There are a handful of different account type conversions you can do automatically on Facebook. You can convert a personal page into a business page, for example. Heck, sometimes you’re forced to, if Facebook decides you were using your personal page as a business page. You can convert a business page into a managed page using the Business Manager. You can change the category of your business page.
One thing you can’t do automatically, however, is convert a group into a page. Groups are communities; they allow anyone to post and see each others’ posts without restrictions. In a group, everyone is more or less equal. Admins for the group get the ability to sticky their posts, but there aren’t many more features or benefits to owning the group.
Converting a group into a page would subvert the community aspect by making the admins the only ones whose posts are visible. Other people could still post on the page, assuming you have the option available, but they aren’t prominent posts that everyone can see.
That said, pages do have some advantages over groups for those of you who are trying to run a business. Groups can be good for a community, but they can also be filled with detritus; posts you don’t care to see. Rather than censor them, it’s better to just use a page. Pages also have the ever-important access to systems like the advertising tools, the boost posts button, and analytics.
Step 1: Create Your Page
I’m operating here under the assumption that you have a group community based on your business, your brand, or your event, and you want to make a page for it. If you already have a page, you can skip this step.
The first thing you need to do is actually make the page you want to use. It’s easy enough to make a page; just click this link and follow the prompts. You will have to choose what type of page you’re going to create, but don’t worry too much. Page type is not a limiting factor, it just helps with categorization. Pick the category that most closely matches your group’s purpose, whether it’s a business page or a community, a public figure or a brand.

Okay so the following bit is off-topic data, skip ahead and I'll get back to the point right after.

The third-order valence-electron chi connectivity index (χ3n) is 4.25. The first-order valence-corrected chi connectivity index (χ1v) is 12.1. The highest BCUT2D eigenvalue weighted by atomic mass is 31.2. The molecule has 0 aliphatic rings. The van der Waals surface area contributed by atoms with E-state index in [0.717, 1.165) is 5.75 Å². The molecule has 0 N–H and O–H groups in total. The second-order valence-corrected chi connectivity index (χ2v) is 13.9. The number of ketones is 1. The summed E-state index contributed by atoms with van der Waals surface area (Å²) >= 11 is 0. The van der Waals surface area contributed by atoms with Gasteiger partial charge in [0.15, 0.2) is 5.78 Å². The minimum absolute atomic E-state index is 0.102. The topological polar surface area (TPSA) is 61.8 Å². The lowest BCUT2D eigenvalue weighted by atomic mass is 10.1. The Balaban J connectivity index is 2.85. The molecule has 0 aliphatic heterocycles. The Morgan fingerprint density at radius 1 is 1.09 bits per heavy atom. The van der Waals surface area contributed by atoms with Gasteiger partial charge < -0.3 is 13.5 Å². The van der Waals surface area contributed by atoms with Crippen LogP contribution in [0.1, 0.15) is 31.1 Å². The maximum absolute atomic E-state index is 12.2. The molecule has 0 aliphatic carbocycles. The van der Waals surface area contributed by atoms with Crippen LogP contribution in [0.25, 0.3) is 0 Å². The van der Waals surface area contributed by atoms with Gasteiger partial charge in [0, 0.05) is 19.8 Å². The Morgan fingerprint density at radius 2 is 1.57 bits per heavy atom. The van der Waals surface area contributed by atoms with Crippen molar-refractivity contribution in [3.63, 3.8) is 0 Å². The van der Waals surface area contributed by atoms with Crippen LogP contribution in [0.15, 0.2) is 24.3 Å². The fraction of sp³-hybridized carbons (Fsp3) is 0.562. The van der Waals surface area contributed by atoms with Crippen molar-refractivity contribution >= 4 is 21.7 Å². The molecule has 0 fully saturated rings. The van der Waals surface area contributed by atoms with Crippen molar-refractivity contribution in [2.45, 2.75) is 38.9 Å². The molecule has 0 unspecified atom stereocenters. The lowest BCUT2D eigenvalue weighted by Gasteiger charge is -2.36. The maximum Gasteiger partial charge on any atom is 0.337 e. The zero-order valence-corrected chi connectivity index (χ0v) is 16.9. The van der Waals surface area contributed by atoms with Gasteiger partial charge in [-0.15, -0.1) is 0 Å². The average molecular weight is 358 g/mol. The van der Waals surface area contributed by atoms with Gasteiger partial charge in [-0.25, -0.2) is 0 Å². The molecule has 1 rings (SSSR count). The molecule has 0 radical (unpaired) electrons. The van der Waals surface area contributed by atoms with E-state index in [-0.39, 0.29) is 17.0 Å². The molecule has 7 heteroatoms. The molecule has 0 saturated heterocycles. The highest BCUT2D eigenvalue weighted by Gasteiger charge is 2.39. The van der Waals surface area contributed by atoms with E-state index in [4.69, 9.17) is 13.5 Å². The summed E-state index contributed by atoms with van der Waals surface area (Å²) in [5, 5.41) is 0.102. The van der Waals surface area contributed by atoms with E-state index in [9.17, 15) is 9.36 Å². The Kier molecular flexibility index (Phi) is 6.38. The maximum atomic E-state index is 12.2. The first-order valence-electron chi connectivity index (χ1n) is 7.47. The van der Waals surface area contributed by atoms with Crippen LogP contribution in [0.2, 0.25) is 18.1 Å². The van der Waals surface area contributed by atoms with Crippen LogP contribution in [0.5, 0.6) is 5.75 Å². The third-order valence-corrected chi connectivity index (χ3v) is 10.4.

Make sure to use a name for your page that is similar to your group name. You want to make sure there’s a smooth transition, and a dramatic name change doesn’t work; people will be skeptical as to whether it’s the same people behind the page or not. If the name you want to use is taken, try to find a variation that works. You may want to make sure that the existing page using your name is not trying to impersonate you; if it is, you can file a trademark dispute or even take it over.
Once your page is created, it will be unpublished. You can use this time to add in information like a description, a cover photo, and a profile picture. Again, make these match those of your group as closely as possible so people trust you when you go to convert the audience over. Fill out any additional forms and fields you can.
If you have any moderators for your group that you want to remain moderators for your page, you can go ahead and invite those moderators to follow the page and appoint them their role. There are actually six page roles, so make sure you choose the right one. Don’t appoint anyone as an admin unless you explicitly trust them to be a partner. Generally, you will want to use the moderator or editor roles, depending on whether or not you want your moderator to be able to edit the page information, create posts, or just be able to manage comments and content. You can see the full list of page roles here.
Step 2: Choose a Transition Period
Once you have your page created and your moderators appointed, you need to decide on your transition period. This is mostly necessary if you’re going with step 4 rather than step 5 below, but it’s still useful to keep in mind.